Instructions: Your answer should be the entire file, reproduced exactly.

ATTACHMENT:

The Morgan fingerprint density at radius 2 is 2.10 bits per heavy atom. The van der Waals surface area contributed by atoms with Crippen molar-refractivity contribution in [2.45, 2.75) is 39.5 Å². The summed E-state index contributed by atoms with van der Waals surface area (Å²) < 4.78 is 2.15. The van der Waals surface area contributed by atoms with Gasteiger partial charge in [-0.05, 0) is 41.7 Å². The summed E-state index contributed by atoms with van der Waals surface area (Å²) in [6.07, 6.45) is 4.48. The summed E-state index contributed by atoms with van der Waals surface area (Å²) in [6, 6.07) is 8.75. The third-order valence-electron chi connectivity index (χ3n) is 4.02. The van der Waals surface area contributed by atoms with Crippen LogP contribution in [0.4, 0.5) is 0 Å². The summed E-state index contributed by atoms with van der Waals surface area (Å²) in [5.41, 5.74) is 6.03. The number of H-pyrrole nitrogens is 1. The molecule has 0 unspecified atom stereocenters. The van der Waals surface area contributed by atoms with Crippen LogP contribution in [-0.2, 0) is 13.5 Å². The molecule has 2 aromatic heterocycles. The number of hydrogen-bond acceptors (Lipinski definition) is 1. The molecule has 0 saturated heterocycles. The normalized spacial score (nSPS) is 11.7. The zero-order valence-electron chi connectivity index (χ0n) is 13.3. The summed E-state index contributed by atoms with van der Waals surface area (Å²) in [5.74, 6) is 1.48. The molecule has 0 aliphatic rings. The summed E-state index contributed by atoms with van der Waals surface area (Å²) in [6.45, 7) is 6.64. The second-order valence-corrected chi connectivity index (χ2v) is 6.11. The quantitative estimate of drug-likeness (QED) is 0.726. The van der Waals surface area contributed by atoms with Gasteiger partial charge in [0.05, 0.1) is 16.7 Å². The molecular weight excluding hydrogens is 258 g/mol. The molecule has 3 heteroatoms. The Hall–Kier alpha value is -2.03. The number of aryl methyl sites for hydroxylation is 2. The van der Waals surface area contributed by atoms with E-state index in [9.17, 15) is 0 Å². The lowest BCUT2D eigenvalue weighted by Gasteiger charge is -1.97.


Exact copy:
The Morgan fingerprint density at radius 2 is 2.10 bits per heavy atom. The van der Waals surface area contributed by atoms with Crippen molar-refractivity contribution in [2.45, 2.75) is 39.5 Å². The summed E-state index contributed by atoms with van der Waals surface area (Å²) < 4.78 is 2.15. The van der Waals surface area contributed by atoms with Gasteiger partial charge in [-0.05, 0) is 41.7 Å². The summed E-state index contributed by atoms with van der Waals surface area (Å²) in [6.07, 6.45) is 4.48. The summed E-state index contributed by atoms with van der Waals surface area (Å²) in [6, 6.07) is 8.75. The third-order valence-electron chi connectivity index (χ3n) is 4.02. The van der Waals surface area contributed by atoms with Crippen LogP contribution in [0.4, 0.5) is 0 Å². The summed E-state index contributed by atoms with van der Waals surface area (Å²) in [5.41, 5.74) is 6.03. The number of H-pyrrole nitrogens is 1. The molecule has 0 unspecified atom stereocenters. The van der Waals surface area contributed by atoms with Crippen LogP contribution in [-0.2, 0) is 13.5 Å². The molecule has 2 aromatic heterocycles. The number of hydrogen-bond acceptors (Lipinski definition) is 1. The molecule has 0 saturated heterocycles. The normalized spacial score (nSPS) is 11.7. The zero-order valence-electron chi connectivity index (χ0n) is 13.3. The summed E-state index contributed by atoms with van der Waals surface area (Å²) in [5.74, 6) is 1.48. The molecule has 0 aliphatic rings. The summed E-state index contributed by atoms with van der Waals surface area (Å²) in [6.45, 7) is 6.64. The second-order valence-corrected chi connectivity index (χ2v) is 6.11. The quantitative estimate of drug-likeness (QED) is 0.726. The van der Waals surface area contributed by atoms with Gasteiger partial charge in [0.05, 0.1) is 16.7 Å². The molecular weight excluding hydrogens is 258 g/mol. The molecule has 3 heteroatoms. The Hall–Kier alpha value is -2.03. The number of aryl methyl sites for hydroxylation is 2. The van der Waals surface area contributed by atoms with E-state index in [9.17, 15) is 0 Å². The lowest BCUT2D eigenvalue weighted by Gasteiger charge is -1.97.